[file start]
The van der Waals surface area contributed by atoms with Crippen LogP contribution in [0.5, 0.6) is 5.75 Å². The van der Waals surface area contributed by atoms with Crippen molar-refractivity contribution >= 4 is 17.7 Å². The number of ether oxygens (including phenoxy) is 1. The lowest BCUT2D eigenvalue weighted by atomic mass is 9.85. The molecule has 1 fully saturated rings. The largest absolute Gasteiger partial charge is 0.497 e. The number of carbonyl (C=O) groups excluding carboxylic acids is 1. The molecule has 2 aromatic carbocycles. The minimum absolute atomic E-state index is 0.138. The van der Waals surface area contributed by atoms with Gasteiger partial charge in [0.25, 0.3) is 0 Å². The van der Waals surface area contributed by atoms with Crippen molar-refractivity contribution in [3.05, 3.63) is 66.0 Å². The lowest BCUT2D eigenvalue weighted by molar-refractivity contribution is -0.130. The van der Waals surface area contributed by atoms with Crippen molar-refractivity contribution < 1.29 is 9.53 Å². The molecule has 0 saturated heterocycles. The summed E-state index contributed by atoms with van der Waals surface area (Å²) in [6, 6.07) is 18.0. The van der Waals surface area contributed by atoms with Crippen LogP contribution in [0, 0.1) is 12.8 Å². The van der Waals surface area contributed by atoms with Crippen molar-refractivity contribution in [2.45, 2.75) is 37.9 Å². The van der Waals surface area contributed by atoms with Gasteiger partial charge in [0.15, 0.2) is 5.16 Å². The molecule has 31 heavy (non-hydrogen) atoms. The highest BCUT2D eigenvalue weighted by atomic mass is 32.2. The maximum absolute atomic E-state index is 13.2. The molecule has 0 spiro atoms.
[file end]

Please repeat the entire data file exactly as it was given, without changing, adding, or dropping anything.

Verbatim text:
The van der Waals surface area contributed by atoms with Crippen LogP contribution in [0.5, 0.6) is 5.75 Å². The van der Waals surface area contributed by atoms with Crippen molar-refractivity contribution >= 4 is 17.7 Å². The number of ether oxygens (including phenoxy) is 1. The lowest BCUT2D eigenvalue weighted by atomic mass is 9.85. The molecule has 1 fully saturated rings. The largest absolute Gasteiger partial charge is 0.497 e. The number of carbonyl (C=O) groups excluding carboxylic acids is 1. The molecule has 2 aromatic carbocycles. The minimum absolute atomic E-state index is 0.138. The van der Waals surface area contributed by atoms with Gasteiger partial charge in [0.25, 0.3) is 0 Å². The van der Waals surface area contributed by atoms with Crippen molar-refractivity contribution in [3.05, 3.63) is 66.0 Å². The lowest BCUT2D eigenvalue weighted by molar-refractivity contribution is -0.130. The van der Waals surface area contributed by atoms with Crippen molar-refractivity contribution < 1.29 is 9.53 Å². The molecule has 0 saturated heterocycles. The summed E-state index contributed by atoms with van der Waals surface area (Å²) in [6, 6.07) is 18.0. The van der Waals surface area contributed by atoms with Crippen LogP contribution in [0, 0.1) is 12.8 Å². The van der Waals surface area contributed by atoms with Crippen molar-refractivity contribution in [2.45, 2.75) is 37.9 Å². The van der Waals surface area contributed by atoms with Gasteiger partial charge in [0.15, 0.2) is 5.16 Å². The molecule has 31 heavy (non-hydrogen) atoms. The highest BCUT2D eigenvalue weighted by atomic mass is 32.2. The maximum absolute atomic E-state index is 13.2. The molecule has 0 spiro atoms.